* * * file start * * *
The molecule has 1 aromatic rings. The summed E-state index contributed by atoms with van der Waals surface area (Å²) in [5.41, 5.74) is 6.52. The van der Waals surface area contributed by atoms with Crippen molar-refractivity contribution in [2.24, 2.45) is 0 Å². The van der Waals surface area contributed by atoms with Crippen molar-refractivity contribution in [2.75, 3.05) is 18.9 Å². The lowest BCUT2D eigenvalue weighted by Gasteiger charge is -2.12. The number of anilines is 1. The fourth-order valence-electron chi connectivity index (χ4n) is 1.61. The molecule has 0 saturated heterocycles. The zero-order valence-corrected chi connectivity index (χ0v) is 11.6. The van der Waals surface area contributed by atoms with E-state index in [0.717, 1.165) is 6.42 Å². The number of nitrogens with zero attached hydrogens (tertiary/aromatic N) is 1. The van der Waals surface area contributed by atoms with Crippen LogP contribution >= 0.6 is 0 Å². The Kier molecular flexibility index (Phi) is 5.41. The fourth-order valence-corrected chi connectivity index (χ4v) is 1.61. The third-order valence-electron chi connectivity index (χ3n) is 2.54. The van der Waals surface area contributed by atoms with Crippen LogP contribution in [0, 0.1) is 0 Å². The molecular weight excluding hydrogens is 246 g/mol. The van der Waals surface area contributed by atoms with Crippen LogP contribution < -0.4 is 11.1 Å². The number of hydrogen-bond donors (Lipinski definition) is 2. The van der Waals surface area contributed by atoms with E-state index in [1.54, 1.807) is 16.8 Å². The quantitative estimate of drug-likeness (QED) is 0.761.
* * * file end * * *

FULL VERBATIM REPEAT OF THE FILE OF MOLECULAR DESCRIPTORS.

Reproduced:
The molecule has 1 aromatic rings. The summed E-state index contributed by atoms with van der Waals surface area (Å²) in [5.41, 5.74) is 6.52. The van der Waals surface area contributed by atoms with Crippen molar-refractivity contribution in [2.24, 2.45) is 0 Å². The van der Waals surface area contributed by atoms with Crippen molar-refractivity contribution in [2.75, 3.05) is 18.9 Å². The lowest BCUT2D eigenvalue weighted by Gasteiger charge is -2.12. The number of anilines is 1. The fourth-order valence-electron chi connectivity index (χ4n) is 1.61. The molecule has 0 saturated heterocycles. The zero-order valence-corrected chi connectivity index (χ0v) is 11.6. The van der Waals surface area contributed by atoms with E-state index in [0.717, 1.165) is 6.42 Å². The number of nitrogens with zero attached hydrogens (tertiary/aromatic N) is 1. The van der Waals surface area contributed by atoms with Crippen LogP contribution >= 0.6 is 0 Å². The Kier molecular flexibility index (Phi) is 5.41. The fourth-order valence-corrected chi connectivity index (χ4v) is 1.61. The third-order valence-electron chi connectivity index (χ3n) is 2.54. The van der Waals surface area contributed by atoms with Crippen LogP contribution in [0, 0.1) is 0 Å². The molecular weight excluding hydrogens is 246 g/mol. The van der Waals surface area contributed by atoms with Crippen LogP contribution < -0.4 is 11.1 Å². The number of hydrogen-bond donors (Lipinski definition) is 2. The van der Waals surface area contributed by atoms with E-state index in [1.54, 1.807) is 16.8 Å². The quantitative estimate of drug-likeness (QED) is 0.761.